• 4 kevinclosson May 11, 2012 at 6:28 am

      “Batch / reporting queries are not candidates for improvement by Smart Scan technology unless the plans are access method full (table or index fast full scan)”

      ..I want to point out that I was quoting myself (tongue in cheek) in that statment. No matter, it’s true. Index range scans do not involve Exadata offload processing technology (Smart Scan). I have a hunch that a lot of Exadata customers buy the World’s First OLTP Machine with blind faith in the notion that Smart Scan (a DW/BI feature) will help them out. Again, that is a hunch. Maybe someone closer to the field end of things has a better feel for that. In the end, my motive in this series is to save folks from deploying Oracle Database on an improper configuration for OLTP. Basically, “treat for RAC right” by getting appropriate hardware for the use case. The argument is so absurd. There is such a thing as an improper configuration. Did anyone run OLTP on Pyramid MPP, nCUBE or IBM SP2 MPP? Those all ran Oracle so if it runs Oracle it must be correct for all use cases, right?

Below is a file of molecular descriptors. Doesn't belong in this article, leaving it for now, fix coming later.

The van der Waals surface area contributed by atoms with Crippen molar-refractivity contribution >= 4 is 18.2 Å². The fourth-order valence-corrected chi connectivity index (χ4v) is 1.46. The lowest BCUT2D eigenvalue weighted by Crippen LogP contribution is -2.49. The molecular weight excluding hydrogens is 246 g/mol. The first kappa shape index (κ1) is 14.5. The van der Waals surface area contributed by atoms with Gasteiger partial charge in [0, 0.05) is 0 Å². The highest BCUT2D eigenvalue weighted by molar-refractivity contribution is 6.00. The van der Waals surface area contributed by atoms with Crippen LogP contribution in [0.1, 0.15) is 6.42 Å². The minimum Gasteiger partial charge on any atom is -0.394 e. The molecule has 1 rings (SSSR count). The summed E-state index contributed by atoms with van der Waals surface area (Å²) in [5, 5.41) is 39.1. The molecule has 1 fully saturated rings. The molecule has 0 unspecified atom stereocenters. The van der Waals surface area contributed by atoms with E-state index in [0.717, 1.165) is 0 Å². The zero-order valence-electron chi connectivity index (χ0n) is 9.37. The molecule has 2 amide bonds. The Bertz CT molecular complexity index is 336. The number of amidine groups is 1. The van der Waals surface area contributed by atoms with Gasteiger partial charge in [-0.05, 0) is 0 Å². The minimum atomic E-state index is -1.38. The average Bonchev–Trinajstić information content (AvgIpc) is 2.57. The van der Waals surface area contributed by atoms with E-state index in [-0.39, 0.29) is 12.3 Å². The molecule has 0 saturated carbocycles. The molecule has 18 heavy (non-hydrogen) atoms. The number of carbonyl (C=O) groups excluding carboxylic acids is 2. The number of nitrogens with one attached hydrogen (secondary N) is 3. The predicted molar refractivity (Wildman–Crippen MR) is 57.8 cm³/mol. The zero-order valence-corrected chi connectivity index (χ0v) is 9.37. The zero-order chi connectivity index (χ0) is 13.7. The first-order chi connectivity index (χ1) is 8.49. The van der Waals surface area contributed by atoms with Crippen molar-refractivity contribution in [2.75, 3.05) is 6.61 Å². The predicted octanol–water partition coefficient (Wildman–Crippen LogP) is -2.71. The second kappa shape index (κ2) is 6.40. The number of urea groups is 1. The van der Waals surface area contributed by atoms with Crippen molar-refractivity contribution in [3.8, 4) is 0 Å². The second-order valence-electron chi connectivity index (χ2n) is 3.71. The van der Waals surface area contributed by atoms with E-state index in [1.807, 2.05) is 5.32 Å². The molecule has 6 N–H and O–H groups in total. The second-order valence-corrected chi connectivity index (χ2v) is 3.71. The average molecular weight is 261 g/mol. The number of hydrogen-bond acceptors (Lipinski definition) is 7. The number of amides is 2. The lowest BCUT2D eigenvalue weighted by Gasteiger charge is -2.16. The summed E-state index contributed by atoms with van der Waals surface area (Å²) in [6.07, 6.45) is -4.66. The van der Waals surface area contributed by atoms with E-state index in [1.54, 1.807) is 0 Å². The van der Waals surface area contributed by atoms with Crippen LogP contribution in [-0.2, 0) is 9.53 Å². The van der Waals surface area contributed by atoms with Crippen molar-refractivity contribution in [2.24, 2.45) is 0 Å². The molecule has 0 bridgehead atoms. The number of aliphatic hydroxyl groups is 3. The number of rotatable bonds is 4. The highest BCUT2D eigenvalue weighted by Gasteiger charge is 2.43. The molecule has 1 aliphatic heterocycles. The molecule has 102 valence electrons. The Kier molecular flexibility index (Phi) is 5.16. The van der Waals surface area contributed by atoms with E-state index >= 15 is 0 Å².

3. 5 Alex May 11, 2012 at 4:54 am

    Hello Kevin,

    You mentioned “Most of the feedback came from independent consultants who have built a practice around Exadata” . At least I cannot see that feedback in the thread . Do you mind sharing what the feedback is ? Thanks


  4. 7 Pete Mayall May 13, 2012 at 11:05 am

    Kevin, excellent blog as usual and always look forward to the next one. This is one of the few places I can come to where I can read facts rather than marketing hype. Additionally, the book, ‘Expert Oracle Exadata’ that you contributed to, is a very good source of reference material.